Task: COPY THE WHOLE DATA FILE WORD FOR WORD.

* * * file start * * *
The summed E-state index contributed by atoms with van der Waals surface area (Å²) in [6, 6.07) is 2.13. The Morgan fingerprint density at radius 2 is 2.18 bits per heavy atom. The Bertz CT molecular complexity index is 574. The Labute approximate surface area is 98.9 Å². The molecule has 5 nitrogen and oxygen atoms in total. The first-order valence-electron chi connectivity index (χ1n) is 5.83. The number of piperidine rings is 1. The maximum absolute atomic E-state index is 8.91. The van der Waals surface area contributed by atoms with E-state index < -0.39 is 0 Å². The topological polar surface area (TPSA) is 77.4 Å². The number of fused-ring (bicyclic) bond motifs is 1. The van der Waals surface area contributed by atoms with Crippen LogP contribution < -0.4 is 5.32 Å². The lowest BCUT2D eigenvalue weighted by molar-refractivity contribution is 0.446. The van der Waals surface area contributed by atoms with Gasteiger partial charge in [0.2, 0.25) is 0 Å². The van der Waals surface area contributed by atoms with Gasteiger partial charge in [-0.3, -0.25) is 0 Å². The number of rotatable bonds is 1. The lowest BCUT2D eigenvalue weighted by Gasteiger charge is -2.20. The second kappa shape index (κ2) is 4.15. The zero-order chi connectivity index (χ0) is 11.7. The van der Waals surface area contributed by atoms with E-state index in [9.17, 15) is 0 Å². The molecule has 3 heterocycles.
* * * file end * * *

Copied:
The summed E-state index contributed by atoms with van der Waals surface area (Å²) in [6, 6.07) is 2.13. The Morgan fingerprint density at radius 2 is 2.18 bits per heavy atom. The Bertz CT molecular complexity index is 574. The Labute approximate surface area is 98.9 Å². The molecule has 5 nitrogen and oxygen atoms in total. The first-order valence-electron chi connectivity index (χ1n) is 5.83. The number of piperidine rings is 1. The maximum absolute atomic E-state index is 8.91. The van der Waals surface area contributed by atoms with E-state index < -0.39 is 0 Å². The topological polar surface area (TPSA) is 77.4 Å². The number of fused-ring (bicyclic) bond motifs is 1. The van der Waals surface area contributed by atoms with Crippen LogP contribution < -0.4 is 5.32 Å². The lowest BCUT2D eigenvalue weighted by molar-refractivity contribution is 0.446. The van der Waals surface area contributed by atoms with Gasteiger partial charge in [0.2, 0.25) is 0 Å². The van der Waals surface area contributed by atoms with Gasteiger partial charge in [-0.3, -0.25) is 0 Å². The number of rotatable bonds is 1. The lowest BCUT2D eigenvalue weighted by Gasteiger charge is -2.20. The second kappa shape index (κ2) is 4.15. The zero-order chi connectivity index (χ0) is 11.7. The van der Waals surface area contributed by atoms with E-state index in [9.17, 15) is 0 Å². The molecule has 3 heterocycles.